Mia Kelly is a twenty-five-year-old walking Gap ad who thinks she has life figured out when her father’s sudden death uproots her from slow-paced Ann Arbor to New York City’s bustling East Village. There she discovers her father’s spirit for life and the legacy he left behind with the help of an old café, a few eccentric friends, and one charming musician.
Will Ryan is good-looking, poetic, spontaneous, and on the brink of fame when he meets Mia, his new landlord, muse, and personal heartbreaker.
A story of self-discovery and friendship, Sweet Thing shines light on the power of loving and letting go.
crying because this book is just so perfect ughhhhh <3<3<3
(Not really. But kind of. Sort of.)
Can we just begin by saying that I have to agree with most of the people who fell in love with Will Ryan? BECAUSE HE IS JUST THAT AWESOME.
I have to admit, I was quite hesitant about this book upon reaching the middle–which is crazy, I’m already halfway towards it, right? But see, I have problems with Mia’s natural tendency to fuck things up like you wouldn’t believe. Like, she know exactly what she’s doing or feeling, and for a pretty logical person, she really does the exact opposite of the right thing to do even when she knows it. Also, I couldn’t quite grasp, at this point, why she was behaving in such a manner. I guess the story just left me wondering about Mia’s struggle/conflict.
But. I have to say that there is a certain point in the book where things started to warm up to me, and really captivated me for the ascent of the story. (Which I will not be saying here hahaha.) But I assure you, the moment I was taken, I was hooked. And that was it for me.
What I really really loved about this book was its take on the concept of faith, or taking a leap of faith. I think it embodies this lesson too much that to read this book was to exactly believe and have faith. It really felt to me that the things happening in this book was going tragically downhill. REALLY. And I’ve read a lot of self-destructing characters to say this. And as if a divine will (hahahaha really bad pun. totally not intended!) was really behind the movement of the story, everything finds their way to where they should be.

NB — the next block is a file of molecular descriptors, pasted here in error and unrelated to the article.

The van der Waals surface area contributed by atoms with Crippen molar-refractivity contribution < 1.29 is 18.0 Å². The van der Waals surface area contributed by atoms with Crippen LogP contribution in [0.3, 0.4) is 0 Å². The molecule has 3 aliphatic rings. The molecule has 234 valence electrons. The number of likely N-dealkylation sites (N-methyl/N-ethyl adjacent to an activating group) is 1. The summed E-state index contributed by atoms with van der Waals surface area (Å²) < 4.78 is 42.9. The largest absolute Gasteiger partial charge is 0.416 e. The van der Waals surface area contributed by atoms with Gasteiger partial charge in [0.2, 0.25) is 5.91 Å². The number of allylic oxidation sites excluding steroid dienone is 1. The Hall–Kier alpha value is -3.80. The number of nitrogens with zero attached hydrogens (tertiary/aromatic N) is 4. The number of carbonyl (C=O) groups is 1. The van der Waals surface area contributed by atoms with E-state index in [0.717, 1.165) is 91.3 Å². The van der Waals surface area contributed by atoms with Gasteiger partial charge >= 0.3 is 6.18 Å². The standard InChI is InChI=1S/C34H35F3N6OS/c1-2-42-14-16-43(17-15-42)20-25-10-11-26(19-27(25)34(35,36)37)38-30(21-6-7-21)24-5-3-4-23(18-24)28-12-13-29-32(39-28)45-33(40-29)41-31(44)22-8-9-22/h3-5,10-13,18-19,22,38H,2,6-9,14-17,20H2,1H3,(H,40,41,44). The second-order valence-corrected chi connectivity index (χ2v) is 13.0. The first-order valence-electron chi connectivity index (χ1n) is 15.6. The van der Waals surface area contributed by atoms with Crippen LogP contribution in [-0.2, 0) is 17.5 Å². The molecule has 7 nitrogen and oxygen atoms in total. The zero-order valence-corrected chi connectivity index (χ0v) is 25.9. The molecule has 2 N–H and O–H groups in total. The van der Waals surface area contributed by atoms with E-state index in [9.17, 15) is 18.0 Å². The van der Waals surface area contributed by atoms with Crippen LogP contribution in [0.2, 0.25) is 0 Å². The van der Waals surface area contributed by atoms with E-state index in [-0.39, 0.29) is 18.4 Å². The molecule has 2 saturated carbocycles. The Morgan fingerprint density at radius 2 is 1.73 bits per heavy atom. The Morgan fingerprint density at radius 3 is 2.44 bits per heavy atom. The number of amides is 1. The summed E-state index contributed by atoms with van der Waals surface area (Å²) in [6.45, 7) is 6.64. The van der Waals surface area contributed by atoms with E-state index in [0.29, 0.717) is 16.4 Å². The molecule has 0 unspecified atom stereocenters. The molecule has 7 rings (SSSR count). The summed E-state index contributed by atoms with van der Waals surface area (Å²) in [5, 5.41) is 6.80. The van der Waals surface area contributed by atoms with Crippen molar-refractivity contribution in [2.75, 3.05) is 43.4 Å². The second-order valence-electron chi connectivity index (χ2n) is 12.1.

Unlike other HEA books, I didn’t feel this one as an easy book. The path to a Happily Ever After here was long and really bumpy, full of obstacles. At one point, near the end of the book, I really thought that redemption was not possible because I really feel someone was going to die because it felt like the characters are magnetically pulled to some struggle and an eternity of agony. Seriously.
I really appreciate how everything in this book is with purpose. The characters, the struggles, the songs and just everything. In other books, you feel like a story is created between a mix of personality and struggles molded into two characters who pushes the story forward towards some linear story and a predictable happy ending. And with this book, it felt more in the sense that it felt like the world is designed to create a single resonating story, and that every detail is a part of this story, and will help tell this story. Every detail has its role to contribute in the movement of the plot.
I only realized this upon the last chapter (not surprising). But I guess it just hit me strongly, this realization. Because I would totally hate anyone who will come up and tell me they totally see that big reveal at the end! /creys
(Also, can you please forgive my moment of fangirling because I really can’t contain this. THAT ENDING OMGGGGG CANNOT REALLLLYYYYYYYY~~
(I was gearing up to scream some spoilers buttttttt no.)
I know I’m not the best reviewer out there, but trust me in this guys. The ending is worth it.
- Sweet Thing by Renee Carlino Cover Re-Reveal Plus Bonus Scenes .99 Cent Sale!!! (literatibookreviews.com)
- Sweet Thing – Renee Carlino[Review] (seamlesswall.wordpress.com)
- Sweet Thing by Renee Carlino (bookhangoverreviews.wordpress.com)